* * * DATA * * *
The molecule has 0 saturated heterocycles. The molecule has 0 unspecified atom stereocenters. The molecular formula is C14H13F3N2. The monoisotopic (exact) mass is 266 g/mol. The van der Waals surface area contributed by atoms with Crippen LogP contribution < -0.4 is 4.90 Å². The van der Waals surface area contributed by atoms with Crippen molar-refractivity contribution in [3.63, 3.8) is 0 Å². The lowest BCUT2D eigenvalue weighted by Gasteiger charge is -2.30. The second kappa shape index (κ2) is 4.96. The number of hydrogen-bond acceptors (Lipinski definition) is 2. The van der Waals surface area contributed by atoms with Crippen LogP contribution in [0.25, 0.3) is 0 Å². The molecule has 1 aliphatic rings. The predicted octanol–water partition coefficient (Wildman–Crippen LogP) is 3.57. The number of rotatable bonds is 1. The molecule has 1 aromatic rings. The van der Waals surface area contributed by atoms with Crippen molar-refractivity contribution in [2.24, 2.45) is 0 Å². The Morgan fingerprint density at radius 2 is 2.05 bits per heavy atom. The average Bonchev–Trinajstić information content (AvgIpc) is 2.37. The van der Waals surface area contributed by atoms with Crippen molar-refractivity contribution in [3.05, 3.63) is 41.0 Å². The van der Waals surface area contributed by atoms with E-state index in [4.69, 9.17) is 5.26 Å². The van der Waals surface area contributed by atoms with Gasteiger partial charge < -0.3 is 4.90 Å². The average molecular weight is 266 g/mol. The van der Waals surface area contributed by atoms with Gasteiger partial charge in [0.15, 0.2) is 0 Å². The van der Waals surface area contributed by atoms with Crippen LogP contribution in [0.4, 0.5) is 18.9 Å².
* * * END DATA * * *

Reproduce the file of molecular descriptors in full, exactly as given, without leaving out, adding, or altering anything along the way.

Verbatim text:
The molecule has 0 saturated heterocycles. The molecule has 0 unspecified atom stereocenters. The molecular formula is C14H13F3N2. The monoisotopic (exact) mass is 266 g/mol. The van der Waals surface area contributed by atoms with Crippen LogP contribution < -0.4 is 4.90 Å². The van der Waals surface area contributed by atoms with Crippen molar-refractivity contribution in [3.63, 3.8) is 0 Å². The lowest BCUT2D eigenvalue weighted by Gasteiger charge is -2.30. The second kappa shape index (κ2) is 4.96. The number of hydrogen-bond acceptors (Lipinski definition) is 2. The van der Waals surface area contributed by atoms with Crippen LogP contribution in [0.25, 0.3) is 0 Å². The molecule has 1 aliphatic rings. The predicted octanol–water partition coefficient (Wildman–Crippen LogP) is 3.57. The number of rotatable bonds is 1. The molecule has 1 aromatic rings. The van der Waals surface area contributed by atoms with Crippen molar-refractivity contribution in [2.24, 2.45) is 0 Å². The Morgan fingerprint density at radius 2 is 2.05 bits per heavy atom. The average Bonchev–Trinajstić information content (AvgIpc) is 2.37. The van der Waals surface area contributed by atoms with Crippen molar-refractivity contribution in [3.05, 3.63) is 41.0 Å². The van der Waals surface area contributed by atoms with E-state index in [4.69, 9.17) is 5.26 Å². The van der Waals surface area contributed by atoms with Gasteiger partial charge < -0.3 is 4.90 Å². The average molecular weight is 266 g/mol. The van der Waals surface area contributed by atoms with Gasteiger partial charge in [0.15, 0.2) is 0 Å². The van der Waals surface area contributed by atoms with Crippen LogP contribution in [0.4, 0.5) is 18.9 Å².